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Tuesday, January 21, 2020

Retired Workers and the Overall Labor Force Participation Rate

by Calculated Risk on 1/21/2020 09:08:00 AM

In December I wrote Ten Economic Questions for 2020. I noted that I expect the overall participation rate to start declining again in 2020, pushing down the unemployment rate.

Note: Every month, with the employment report, I focus on the prime participation rate because of changing demographics - but this post is about the overall participation rate.

Here is a graph of the annual change in Retired workers and dependent receiving Old-Age Social Security benefits and the annual Labor Force Participation Rate since 1970.  This doesn't mean these people are actually retiring (they may still be working), but this gives us an idea of how many people are retiring per year.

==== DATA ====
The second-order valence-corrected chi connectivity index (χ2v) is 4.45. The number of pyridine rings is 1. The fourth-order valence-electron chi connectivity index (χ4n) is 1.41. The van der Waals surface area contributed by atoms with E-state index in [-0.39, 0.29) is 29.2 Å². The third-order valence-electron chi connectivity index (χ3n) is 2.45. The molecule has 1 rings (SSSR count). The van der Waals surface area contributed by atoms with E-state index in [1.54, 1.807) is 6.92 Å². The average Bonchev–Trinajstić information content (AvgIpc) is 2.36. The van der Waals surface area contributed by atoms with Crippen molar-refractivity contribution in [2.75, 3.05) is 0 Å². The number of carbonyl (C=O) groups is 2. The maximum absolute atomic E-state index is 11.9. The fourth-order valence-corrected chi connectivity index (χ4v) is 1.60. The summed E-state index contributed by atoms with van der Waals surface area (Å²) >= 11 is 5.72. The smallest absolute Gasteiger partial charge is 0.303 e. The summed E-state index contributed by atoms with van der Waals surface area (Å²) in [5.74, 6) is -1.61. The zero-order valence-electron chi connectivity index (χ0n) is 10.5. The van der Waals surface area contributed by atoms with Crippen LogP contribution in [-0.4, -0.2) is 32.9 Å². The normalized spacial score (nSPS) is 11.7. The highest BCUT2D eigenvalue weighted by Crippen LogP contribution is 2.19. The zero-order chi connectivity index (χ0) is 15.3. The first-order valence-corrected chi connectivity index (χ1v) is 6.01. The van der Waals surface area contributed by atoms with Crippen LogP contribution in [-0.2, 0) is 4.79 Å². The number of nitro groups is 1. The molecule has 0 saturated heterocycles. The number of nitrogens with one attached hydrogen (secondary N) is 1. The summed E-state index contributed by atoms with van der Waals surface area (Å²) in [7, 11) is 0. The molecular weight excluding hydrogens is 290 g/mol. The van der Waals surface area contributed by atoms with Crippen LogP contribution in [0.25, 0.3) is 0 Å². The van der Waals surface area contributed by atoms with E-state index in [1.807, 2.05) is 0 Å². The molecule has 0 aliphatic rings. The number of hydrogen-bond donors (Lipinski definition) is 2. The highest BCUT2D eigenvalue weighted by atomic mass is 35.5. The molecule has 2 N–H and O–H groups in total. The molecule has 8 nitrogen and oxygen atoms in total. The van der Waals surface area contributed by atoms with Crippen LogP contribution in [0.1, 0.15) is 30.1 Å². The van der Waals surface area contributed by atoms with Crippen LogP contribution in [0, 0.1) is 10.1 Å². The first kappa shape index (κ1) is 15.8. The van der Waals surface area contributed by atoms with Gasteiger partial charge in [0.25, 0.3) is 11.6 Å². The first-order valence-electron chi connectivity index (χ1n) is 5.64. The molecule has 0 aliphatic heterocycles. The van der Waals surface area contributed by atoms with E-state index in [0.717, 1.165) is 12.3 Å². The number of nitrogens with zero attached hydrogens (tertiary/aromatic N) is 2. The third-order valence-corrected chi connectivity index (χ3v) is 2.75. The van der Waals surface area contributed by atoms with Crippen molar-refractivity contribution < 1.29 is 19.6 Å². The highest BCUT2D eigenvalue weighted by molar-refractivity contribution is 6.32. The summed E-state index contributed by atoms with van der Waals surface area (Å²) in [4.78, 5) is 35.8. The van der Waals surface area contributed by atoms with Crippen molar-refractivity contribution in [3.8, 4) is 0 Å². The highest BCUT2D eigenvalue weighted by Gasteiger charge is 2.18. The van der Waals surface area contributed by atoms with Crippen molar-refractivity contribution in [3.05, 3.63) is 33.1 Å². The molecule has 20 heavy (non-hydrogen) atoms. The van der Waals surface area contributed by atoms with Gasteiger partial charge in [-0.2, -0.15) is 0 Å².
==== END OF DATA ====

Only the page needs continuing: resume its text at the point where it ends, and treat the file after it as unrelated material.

Retired vs Participation RateClick on graph for larger image.

The number of people retiring per year was declining until the late '90s, and then started increasing.

The annual overall (16+ years old) participation rate peaked around 2000, and has generally been decreasing as more people retire.

Note: There are other factors involved in the decline in the overall participation rate - such as more people staying in school - but retiring workers is a key.

A few years ago, I predicted the overall participation rate would move mostly sideways or increase slightly as solid employment growth offset the large number of retirements. Now, given demographics, I expect to see a downward trend for the overall participation rate over the next decade, even with a healthy job market.